The authors achieved their purpose well, for they were able to answer all the questions they posed in the introduction. For their first question, the researchers asked if a relationship between specific adverse childhood experiences and suicide attempts exists; they established that physical abuse, sexual abuse, and parental domestic violence were associated with higher chancers for attempting suicide and that these relationships were independent of one another. For their second question, researchers sought to know if gender moderates the relationship between adverse childhood experiences and attempting suicide; they concluded that their results did not support the notion that gender moderates those relationships. Lastly, the researchers wanted to know if depression, anxiety, substance abuse, and chronic pain serve as mediators of the relationship between adverse childhood experiences and attempting suicide; with the exception of parental domestic violence and depression, each of the variables partially mediated those relationships. The study accomplished its goal of making a contribution in filling the gap among existing studies....
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...hether it is direct or indirect, leads adults to end up attempting to take their own life. Moreover, it was necessary for the researchers to improve in obtaining more evidence on the role of gender in the issue since this article dealt with specific causes of adult suicide.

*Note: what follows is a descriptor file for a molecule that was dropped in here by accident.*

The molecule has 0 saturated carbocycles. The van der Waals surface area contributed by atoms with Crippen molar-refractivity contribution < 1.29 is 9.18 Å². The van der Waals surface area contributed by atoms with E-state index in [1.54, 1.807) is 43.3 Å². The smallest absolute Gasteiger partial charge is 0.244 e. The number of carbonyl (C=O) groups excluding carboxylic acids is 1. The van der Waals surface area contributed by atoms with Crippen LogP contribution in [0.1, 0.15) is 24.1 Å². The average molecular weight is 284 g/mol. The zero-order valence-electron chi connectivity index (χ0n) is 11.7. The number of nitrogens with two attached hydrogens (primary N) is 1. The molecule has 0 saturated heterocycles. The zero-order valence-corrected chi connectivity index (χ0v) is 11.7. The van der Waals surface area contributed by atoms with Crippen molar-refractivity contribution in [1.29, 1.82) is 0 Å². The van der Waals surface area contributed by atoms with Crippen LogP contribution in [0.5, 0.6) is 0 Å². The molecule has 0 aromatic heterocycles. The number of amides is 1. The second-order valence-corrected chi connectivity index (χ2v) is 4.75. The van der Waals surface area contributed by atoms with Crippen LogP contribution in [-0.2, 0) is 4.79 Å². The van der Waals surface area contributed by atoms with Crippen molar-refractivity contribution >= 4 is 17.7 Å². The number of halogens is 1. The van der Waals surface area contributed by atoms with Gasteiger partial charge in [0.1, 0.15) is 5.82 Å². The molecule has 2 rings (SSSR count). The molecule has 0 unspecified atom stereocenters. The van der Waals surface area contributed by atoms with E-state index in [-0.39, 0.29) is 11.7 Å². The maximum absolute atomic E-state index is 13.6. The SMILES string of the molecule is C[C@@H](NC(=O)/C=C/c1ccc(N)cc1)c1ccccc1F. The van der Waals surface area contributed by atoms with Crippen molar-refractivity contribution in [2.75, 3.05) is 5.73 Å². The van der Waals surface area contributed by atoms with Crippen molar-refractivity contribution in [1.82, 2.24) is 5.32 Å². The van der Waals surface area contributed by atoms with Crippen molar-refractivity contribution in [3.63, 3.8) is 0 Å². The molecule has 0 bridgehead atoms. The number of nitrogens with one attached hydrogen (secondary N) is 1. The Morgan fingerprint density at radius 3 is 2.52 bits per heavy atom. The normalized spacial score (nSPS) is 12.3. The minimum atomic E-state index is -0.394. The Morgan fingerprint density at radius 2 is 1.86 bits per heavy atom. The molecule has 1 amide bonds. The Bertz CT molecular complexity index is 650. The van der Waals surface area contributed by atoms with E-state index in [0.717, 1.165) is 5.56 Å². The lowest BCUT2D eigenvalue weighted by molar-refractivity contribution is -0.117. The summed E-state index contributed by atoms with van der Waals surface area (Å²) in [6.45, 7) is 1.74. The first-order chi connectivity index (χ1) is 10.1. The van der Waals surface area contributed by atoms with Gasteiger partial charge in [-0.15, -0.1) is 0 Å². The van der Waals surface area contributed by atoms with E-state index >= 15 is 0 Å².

This article would be useful to others, especially health and mental health professionals. It allows them to understand where intervention would be needed. Less severe forms of child adversity, such as parental domestic violence, were still associated with suicidal tendencies; health professionals now know that even kids who were simply exposed to this harmful factor should be assessed. Furthermore, each type of mediator partially affected the relationship between childhood adversities and suicide. This encourages health professionals to look at multiple different levels where they could intervene.
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